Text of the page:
Since 2010, the NZTA have had 10-year road safety strategy called Safer Journeys. The Safer Journeys website describes it as:
Safer Journeys is the government’s strategy to guide improvements in road safety over the period 2010 to 2020. The strategy’s vision is a safe road system increasingly free of death and serious injury and introduces the Safe System approach to New Zealand.
The Safe System recognises that people make mistakes and are vulnerable in a crash. It reduces the price paid for a mistake so crashes don’t result in loss of life or limb. Mistakes are inevitable – deaths and serious injuries from road crashes are not.
The third Action Plan will renew focus on areas of greatest risk and disproportionate harm, and present opportunities for the use of current and emerging technologies.
In particular, this Action Plan’s focus is to:
- enable smart and safe choices on the road
- make motorcycling safer
- ensure roads and roadsides support safer travel
- encourage safe vehicles.
The words sound nice but is it working in reality and are we doing enough to keep people safe? The stats suggest we have a long way to go.
In the 12 months to the end of Feb, 321 people lost their lives on roads in New Zealand. Of that 33 were pedestrians and six were people on bikes. While it’s down on 2010 when the Safer Journeys strategy was introduced, 375 people died that year, it is up considerably on early 2014 when we reached the lowest ever point of 249 people over a 12-month period. And this doesn’t even cover the numerous serious injuries that occur. Any other activity that caused as much death and injury as roads do would have been shut down long ago.
Currently 6.8 people for every 100,000 in the country will die on our roads and even at its lowest point it was 5.5. To put that in comparison, the road toll in Sweden last year was 263 but with a population of over 9.8 million, that gives them a rate of just 2.7 per 100,000 people. If New Zealand was achieving that same rate, around 200 fewer people would die on our roads every year.
Given the results of how we’ve been performing, we need to start to think about calling Safer Journeys a failed strategy. Sure, over the long term things have improved, but that mostly came from before mid-2011 and likely a hangover from previous work undertaken. Since that time the picture isn’t pretty.
If Safer Journeys is a failed strategy then we need to start thinking about replacing it, and we’ll have to in 2020 anyway. It’s a good thing we won’t have to look too hard to find a suitable replacement either as a better strategy already exists in the form of Vision Zero, an initiative that started in Sweden and has started spreading across the world.
At its core, Vision Zero is summarised as: No loss of life is acceptable. At face value, much of what discussed in Safer Journeys is broadly similar to Vision Zero but where they are different is in the tone of the language used. For example, compare that Vision Zero statement with the vision from Safer Journeys of “A safe road system increasingly free of death and serious injury“. It’s the difference “we must to do better” versus “we hope, maybe if we’re lucky to do better”.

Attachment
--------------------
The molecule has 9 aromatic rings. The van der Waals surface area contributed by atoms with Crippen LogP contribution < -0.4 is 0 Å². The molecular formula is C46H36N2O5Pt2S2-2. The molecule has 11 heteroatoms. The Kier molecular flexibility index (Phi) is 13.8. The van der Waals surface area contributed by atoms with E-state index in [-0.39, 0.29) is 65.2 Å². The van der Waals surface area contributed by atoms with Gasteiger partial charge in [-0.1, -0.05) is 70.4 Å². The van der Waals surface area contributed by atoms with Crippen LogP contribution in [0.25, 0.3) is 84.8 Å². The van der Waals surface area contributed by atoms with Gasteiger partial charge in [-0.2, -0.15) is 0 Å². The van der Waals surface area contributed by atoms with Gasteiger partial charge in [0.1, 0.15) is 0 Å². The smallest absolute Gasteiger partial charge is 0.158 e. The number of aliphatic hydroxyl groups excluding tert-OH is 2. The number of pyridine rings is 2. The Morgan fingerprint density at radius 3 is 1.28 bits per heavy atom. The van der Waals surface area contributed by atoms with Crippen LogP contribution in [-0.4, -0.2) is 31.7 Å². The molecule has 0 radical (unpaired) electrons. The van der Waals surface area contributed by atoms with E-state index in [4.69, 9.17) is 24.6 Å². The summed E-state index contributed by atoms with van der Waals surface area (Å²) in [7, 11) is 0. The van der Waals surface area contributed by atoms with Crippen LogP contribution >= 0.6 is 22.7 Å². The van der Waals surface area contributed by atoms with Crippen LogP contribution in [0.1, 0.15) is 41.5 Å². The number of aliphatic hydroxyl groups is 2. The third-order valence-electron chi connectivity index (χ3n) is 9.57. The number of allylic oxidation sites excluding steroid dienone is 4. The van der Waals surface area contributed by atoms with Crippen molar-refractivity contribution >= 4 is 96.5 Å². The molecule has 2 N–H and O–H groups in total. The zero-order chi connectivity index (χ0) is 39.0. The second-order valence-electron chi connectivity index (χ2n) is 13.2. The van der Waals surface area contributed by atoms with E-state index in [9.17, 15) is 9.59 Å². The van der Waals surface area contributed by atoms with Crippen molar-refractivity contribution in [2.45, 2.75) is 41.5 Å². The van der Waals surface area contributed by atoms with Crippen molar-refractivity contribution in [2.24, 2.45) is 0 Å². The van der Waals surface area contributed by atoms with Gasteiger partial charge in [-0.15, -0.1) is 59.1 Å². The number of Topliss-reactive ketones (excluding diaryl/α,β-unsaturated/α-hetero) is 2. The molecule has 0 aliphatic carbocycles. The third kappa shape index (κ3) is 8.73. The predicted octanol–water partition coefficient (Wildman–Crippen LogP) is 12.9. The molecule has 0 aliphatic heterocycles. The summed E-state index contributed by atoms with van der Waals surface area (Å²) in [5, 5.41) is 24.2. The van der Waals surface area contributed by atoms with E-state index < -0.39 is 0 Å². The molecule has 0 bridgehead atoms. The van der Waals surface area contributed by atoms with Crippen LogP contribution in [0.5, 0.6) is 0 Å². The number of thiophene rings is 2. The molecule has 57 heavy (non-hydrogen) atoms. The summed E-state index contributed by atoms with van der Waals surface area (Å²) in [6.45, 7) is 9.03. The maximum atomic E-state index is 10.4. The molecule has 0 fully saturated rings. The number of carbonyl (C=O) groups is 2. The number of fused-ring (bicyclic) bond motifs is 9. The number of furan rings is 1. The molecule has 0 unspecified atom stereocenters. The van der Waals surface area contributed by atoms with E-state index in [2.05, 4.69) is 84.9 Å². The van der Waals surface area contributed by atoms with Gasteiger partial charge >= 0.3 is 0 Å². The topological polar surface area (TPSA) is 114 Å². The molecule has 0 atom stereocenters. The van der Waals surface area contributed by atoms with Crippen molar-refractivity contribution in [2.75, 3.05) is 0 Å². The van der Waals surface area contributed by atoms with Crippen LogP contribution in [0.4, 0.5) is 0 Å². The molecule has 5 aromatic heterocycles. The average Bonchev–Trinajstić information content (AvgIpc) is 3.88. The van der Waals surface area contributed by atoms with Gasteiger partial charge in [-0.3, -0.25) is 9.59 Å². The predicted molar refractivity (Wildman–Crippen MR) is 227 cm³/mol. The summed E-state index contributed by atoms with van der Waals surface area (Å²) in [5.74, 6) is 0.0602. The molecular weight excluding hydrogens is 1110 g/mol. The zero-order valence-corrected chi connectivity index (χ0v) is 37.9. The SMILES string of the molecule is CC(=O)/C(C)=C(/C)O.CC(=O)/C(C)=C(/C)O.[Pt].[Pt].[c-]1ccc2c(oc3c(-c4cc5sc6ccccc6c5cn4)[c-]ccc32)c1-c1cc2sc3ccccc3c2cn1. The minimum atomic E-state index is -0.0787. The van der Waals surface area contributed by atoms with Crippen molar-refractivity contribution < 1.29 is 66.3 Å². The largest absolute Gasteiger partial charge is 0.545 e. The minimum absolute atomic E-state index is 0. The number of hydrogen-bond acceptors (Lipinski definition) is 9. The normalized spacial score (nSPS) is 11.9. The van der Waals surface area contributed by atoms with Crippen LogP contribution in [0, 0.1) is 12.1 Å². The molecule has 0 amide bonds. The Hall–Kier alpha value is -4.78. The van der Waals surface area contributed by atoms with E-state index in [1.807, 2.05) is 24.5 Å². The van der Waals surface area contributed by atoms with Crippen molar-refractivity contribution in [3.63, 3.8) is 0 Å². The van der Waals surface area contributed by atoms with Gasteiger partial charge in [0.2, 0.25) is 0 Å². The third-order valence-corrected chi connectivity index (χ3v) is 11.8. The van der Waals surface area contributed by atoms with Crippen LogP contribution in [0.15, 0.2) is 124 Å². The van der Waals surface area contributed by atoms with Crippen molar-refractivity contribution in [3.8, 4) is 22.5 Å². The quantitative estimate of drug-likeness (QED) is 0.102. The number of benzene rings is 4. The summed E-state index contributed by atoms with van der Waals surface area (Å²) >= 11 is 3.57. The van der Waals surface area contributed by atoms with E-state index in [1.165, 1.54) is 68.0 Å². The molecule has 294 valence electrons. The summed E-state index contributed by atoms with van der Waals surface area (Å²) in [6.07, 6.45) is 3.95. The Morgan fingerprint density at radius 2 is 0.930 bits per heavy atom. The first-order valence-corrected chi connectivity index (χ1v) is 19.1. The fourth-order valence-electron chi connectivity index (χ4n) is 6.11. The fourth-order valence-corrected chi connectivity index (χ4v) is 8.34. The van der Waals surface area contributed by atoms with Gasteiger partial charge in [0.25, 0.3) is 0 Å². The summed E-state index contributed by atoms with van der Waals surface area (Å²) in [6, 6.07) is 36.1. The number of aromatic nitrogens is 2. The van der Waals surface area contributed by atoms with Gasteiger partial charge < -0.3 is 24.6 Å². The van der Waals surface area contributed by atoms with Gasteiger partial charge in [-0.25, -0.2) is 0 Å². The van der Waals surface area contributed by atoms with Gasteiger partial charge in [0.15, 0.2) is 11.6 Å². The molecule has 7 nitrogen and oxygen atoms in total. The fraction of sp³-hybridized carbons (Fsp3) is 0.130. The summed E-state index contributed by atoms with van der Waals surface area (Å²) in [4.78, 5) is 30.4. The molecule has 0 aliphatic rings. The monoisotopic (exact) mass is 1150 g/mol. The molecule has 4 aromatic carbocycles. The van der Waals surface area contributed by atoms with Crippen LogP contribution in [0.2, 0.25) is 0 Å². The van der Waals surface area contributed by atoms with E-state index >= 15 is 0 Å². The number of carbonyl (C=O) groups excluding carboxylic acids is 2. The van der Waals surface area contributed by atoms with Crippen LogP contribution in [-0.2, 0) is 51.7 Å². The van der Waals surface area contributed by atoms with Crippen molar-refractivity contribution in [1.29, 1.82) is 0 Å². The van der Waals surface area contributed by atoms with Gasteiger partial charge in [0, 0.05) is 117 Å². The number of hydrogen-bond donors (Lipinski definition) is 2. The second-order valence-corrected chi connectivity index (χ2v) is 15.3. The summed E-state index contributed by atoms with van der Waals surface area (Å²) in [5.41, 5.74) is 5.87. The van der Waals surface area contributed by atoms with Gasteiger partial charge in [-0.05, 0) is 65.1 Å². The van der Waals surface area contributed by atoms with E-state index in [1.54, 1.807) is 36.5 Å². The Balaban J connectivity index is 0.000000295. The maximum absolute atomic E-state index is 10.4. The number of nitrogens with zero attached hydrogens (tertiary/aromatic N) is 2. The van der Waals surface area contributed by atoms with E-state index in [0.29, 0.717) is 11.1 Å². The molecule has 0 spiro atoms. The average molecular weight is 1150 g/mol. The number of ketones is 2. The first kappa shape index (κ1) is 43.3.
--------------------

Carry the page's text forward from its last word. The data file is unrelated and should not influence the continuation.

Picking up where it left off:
It’s that requirement that we must do better, at all costs that is why Vision Zero is working in so many places. It, along with the key principles of Vision Zero provides the political and policy cover and encourage the transport industry do to better, even if it means slowing traffic down or removing road capacity.
One of the ways we can tell Safer Journeys is not working is the high number of crap designs that continue to be advanced by our transport agencies. Traffic flow and movement continue to be prioritised over safety and we hear many stories where key safety features are stripped out in order to save money or save a few seconds of inconvenience for drivers. One good recent example being the Mt Albert town centre changes where at the last minute, AT proposed to retain lightly used right turn lane at the expense of a safe, protected bike lane next to the train station. They even tried to sneak consultation through on it.
Kent posted a great video on the principles behind Vision Zero back in January.
One of the interesting developments with Vision Zero is that while it started in Sweden and initially spread to other countries, now many of the locations adopting it are individual cities, such as many of the large US cities (a list of them is on Wikipedia). Given the government and the NZTA are unlikely to suddenly come out and adopt it, perhaps Auckland should follow the lead of those US cities and adopt Vision Zero itself. In fact, this year would be the perfect opportunity to do so because the council is required to refresh the Auckland Plan, the 30 year vision for the region, and what better place to embed the idea than that.
So should Auckland adopt Vision Zero?